Wheatstone History

A History of Wheatstone Corporation

...as told by Andy Calvanese, Vice President of Wheatstone in charge of Technology

I’m probably uniquely qualified in the company to tell the story, because I’ve known Gary Snow and worked with him since before there was a Wheatstone. He and I used to work together in the same company at our day jobs and in the evenings maybe we’d get together and play a little music or, from time to time, we’d make a little box of some electronic goodie for somebody, and that’s how the company got started.

2000 Bridge 420

This was a big year for us - it's when our vision for an Audio Ecosystem came to be - it’s when we came out with our Bridge router. We had never been in the router business before. We sort of got into it almost by accident. We had been talking with another company about integrating one of our consoles with their router to make a great package, we could sell together. We went to the NAB show that year, and lo and behold, went to their booth and they had integrated their router with somebody else’s console. So we decided, hey, we’ll make a router! And we did. That’s what we call our Bridge router these days.

2001 D51 IN USE 420

We happened to capture the starship from Captain Kirk and turned it into our D-5.1 TV Audio console, and won all the awards at the show with it. It’s become the console of choice for a certain professional football films company.

2002 D8000 420Our D-8000 was unlike the control surfaces and routers these days – this was a completely integrated console that had all the audio right in it, but it was all fully digital. The neat thing about that console was that you could put processing and limiting and everything on every individual channel. It had built-in DSP for it.

2003 G8 WITH CREW 420

We brought out radio control surfaces that work with the Bridge router. We took some of that starship technology that we had in the D-5.1, and ported it into our radio products: G-3s, G-9s, and G-8s. It took our engineering team a little while, but that system is still running in Jacksonville, they have 19 of them.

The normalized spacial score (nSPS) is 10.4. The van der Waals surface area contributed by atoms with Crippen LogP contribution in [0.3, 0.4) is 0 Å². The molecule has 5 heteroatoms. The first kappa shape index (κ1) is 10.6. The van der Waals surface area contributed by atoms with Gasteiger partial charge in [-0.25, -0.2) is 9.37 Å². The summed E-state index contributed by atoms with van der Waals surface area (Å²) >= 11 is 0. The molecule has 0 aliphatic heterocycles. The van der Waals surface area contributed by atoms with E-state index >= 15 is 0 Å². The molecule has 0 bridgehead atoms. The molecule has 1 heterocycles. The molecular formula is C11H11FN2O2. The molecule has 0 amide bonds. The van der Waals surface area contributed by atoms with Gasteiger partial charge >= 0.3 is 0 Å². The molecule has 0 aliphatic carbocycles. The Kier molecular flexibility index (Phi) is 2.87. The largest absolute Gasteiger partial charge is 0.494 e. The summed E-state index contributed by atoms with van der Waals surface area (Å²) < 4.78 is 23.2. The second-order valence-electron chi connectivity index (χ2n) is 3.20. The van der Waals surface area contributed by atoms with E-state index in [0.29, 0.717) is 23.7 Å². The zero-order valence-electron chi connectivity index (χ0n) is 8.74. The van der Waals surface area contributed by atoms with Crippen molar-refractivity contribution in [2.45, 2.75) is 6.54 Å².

2004 D75 420We took the Bridge/Control Surface technology and made it into our D-9 console for mid-market TV, responding to customers’ input about cost and all that sort of thing. And of course, we introduced one of our best selling consoles of all time, the Audioarts D-75

2005 VORSIS 420

We launched our Vorsis line. Actually to great success that year, we won the Radio World cool stuff award with our AP-3. People wonder what was with Vorsis, where did that come from? It’s really a continuation of the stuff we’ve been doing all along since the very beginning. Gary Snow was one of the very first guys to ever make a parametric equalizer, in the early days, and he made electronic crossovers and compressor/limiters and all that sort of stuff from the 70s on. We had not really applied that technology very much to broadcasting because we just didn’t play in that arena. But we knew we had the experience and the understanding of how to engineer it – the AP-3 was the start of it.

2006 E6 420

That was when we introduced our first version of an AoIP driver. We showed it at the NAB show that year, interfaced with an ENCO automation system, actually streaming packets to our Bridge system through a card we had at the time we called the ET-2001. That was our first use of AoIP technology. We also introduced our Evolution Series consoles running on our Bridge TDM network. These would also run on our upcoming WheatNet-IP system.

We also released the D7, D10, and D12 TV control surfaces as well as the E6 radio control surface.

2007 W12 420

Audioarts got the glorious W-12. I think maybe we sold 5 of them, I’m not sure, but it wasn’t a hit. But next year was…

Actually, we also released the AIR-2 this year which did quite well. Oh! And the Vorsis AM-5 and FM-5 on-air processors.



Site Navigations